Think twice before requiring at-will, low-wage workers to sign noncompetes
On June 8, the Illinois attorney general filed a lawsuit in Cook County (Illinois) Circuit Court against two Jimmy John’s entities: franchisor Jimmy John’s Franchise LLC and an LLC owning eight Jimmy John’s sandwich shops, Jimmy John’s Enterprises LLC. The lawsuit alleges the sandwich chain engaged in unfair and deceptive acts or practices unlawful under the Consumer Fraud and Deceptive Practices Act. The lawsuit seeks to stop the allegedly unlawful use of noncompetition agreements on at-will, low-wage employees and to ensure that current and former employees are informed that the noncompetition agreements they signed are unenforceable.
The new year is upon us, and franchisors across the U.S. are focusing on updating their franchise disclosure documents and renewing their franchise registrations. In this busy time, it is easy to overlook other filing requirements for franchisors.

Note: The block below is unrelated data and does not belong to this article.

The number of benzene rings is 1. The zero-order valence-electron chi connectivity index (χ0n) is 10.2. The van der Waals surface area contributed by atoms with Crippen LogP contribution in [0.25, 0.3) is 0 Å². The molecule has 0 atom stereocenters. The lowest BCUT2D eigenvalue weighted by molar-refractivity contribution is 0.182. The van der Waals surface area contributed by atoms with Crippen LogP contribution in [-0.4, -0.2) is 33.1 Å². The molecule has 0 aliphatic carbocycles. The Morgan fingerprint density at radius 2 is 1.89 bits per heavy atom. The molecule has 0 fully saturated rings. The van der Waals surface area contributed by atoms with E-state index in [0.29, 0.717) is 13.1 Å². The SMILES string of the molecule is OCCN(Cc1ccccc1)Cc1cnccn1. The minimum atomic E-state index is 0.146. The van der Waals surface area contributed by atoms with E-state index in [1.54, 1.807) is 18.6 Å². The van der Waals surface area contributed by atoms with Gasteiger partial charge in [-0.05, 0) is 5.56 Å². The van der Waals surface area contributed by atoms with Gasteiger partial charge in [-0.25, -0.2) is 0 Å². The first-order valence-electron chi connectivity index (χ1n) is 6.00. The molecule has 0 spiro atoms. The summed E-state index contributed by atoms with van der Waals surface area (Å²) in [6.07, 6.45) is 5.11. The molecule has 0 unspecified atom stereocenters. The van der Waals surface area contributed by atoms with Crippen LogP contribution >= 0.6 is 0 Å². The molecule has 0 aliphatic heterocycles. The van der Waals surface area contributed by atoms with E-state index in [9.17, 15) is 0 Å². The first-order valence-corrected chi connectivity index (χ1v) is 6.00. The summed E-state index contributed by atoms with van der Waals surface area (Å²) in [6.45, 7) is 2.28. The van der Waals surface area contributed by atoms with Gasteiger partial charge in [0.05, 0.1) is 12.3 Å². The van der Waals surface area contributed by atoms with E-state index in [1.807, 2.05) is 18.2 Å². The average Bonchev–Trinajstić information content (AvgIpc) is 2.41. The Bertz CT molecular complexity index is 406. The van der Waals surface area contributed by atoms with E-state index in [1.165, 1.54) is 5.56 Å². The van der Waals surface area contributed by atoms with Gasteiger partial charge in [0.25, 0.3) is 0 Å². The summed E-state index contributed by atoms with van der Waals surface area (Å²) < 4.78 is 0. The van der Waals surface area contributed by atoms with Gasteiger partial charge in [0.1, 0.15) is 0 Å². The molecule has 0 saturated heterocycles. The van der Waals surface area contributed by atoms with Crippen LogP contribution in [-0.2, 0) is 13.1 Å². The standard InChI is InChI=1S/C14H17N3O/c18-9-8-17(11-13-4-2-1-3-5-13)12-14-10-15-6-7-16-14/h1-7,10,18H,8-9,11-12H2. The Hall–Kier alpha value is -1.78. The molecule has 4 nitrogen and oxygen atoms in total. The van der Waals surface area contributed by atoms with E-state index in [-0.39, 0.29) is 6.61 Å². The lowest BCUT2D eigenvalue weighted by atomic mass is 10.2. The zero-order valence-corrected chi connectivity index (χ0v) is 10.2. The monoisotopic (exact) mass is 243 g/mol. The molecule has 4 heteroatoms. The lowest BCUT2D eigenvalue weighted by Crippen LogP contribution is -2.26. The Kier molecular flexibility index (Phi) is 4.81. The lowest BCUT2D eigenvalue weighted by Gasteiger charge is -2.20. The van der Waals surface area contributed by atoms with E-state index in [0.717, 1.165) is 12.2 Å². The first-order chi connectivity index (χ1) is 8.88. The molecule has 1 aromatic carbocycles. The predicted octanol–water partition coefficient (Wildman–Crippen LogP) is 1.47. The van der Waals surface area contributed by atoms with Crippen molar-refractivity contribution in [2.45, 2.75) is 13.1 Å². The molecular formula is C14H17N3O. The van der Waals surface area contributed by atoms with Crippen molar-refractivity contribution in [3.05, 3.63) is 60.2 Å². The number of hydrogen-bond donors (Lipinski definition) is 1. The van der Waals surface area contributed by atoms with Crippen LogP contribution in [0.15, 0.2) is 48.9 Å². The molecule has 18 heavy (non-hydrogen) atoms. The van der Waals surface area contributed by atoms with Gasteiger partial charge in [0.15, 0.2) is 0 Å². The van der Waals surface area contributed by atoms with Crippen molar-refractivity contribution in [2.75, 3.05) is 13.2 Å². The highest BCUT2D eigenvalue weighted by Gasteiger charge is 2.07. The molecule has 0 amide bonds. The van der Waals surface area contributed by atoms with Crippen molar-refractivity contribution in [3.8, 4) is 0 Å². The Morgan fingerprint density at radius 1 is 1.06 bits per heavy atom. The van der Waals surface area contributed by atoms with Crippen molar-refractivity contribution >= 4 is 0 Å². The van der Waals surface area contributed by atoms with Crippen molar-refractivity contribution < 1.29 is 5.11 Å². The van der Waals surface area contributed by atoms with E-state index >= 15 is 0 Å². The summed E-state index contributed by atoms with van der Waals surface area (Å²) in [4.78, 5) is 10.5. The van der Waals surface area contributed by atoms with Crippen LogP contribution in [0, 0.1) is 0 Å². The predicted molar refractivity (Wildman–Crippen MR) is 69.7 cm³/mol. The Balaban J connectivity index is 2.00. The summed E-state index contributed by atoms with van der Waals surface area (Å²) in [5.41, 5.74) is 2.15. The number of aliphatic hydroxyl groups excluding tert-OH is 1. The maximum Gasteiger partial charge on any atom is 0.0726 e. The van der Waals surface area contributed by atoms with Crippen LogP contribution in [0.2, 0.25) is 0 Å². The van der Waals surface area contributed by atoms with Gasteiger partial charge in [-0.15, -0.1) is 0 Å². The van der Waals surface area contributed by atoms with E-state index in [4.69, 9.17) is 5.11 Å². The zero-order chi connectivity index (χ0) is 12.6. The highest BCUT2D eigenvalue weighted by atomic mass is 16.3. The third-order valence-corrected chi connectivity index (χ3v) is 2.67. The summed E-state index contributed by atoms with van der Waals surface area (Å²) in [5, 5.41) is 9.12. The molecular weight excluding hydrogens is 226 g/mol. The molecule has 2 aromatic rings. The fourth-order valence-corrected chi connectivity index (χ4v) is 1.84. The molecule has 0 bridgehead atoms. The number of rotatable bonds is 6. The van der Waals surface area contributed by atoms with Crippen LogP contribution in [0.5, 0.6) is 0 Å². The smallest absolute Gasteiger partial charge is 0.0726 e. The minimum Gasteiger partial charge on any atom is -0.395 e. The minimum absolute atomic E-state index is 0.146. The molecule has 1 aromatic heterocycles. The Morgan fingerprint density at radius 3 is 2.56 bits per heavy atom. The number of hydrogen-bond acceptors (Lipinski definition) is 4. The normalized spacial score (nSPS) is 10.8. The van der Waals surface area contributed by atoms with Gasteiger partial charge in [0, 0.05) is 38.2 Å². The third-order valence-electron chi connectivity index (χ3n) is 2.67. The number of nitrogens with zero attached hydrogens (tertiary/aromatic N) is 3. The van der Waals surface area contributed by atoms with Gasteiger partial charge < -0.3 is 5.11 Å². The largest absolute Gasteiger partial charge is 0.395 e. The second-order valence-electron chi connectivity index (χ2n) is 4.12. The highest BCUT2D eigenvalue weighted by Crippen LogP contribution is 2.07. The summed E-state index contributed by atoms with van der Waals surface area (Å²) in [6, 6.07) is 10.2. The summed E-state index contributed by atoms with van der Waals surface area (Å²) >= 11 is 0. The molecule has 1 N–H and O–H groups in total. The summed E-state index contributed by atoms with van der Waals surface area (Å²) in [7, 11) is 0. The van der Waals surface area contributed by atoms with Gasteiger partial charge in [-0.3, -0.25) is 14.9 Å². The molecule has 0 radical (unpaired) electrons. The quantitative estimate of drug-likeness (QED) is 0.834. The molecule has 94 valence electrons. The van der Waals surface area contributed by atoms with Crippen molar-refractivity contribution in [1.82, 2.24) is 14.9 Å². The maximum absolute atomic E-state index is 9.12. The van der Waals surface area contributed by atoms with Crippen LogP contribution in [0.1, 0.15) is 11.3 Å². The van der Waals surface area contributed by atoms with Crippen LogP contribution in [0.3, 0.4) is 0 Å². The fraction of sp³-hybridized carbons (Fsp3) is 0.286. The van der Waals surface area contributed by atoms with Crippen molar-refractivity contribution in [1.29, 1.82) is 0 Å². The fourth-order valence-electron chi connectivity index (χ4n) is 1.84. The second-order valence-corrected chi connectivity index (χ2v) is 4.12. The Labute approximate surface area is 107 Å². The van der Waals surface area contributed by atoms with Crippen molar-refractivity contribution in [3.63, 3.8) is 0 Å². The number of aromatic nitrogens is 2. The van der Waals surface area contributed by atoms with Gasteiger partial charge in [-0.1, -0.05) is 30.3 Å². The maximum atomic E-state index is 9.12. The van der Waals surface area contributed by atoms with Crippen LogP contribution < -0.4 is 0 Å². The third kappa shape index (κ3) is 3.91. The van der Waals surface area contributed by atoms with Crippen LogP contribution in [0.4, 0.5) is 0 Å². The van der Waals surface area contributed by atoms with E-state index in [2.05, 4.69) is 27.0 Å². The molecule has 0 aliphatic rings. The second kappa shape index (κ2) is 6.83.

Since 2009, franchisors that have at least one franchisee that does business in New York state and is required to be registered as a sales tax vendor are required to file information returns with the New York State Department of Taxation and Finance. The reporting period is from March 1 to February 28 (or 29) of the subsequent year. The return is due on March 20.
Today the Office of the General Counsel of the National Labor Relations Board (“NLRB”) took its next step in the investigation of labor practices within the McDonald’s franchise system and issued consolidated complaints against McDonald’s franchisees and the franchisor – McDonald’s USA, LLC on the theory that the franchisor is a joint employer with its franchisees. Consistent with General Counsel’s amicus brief in the Browning-Ferris matter that was filed this summer, the focus of the complaints appear to be on the use of technology and tools that allows franchisors insight and potential control over franchisee operations.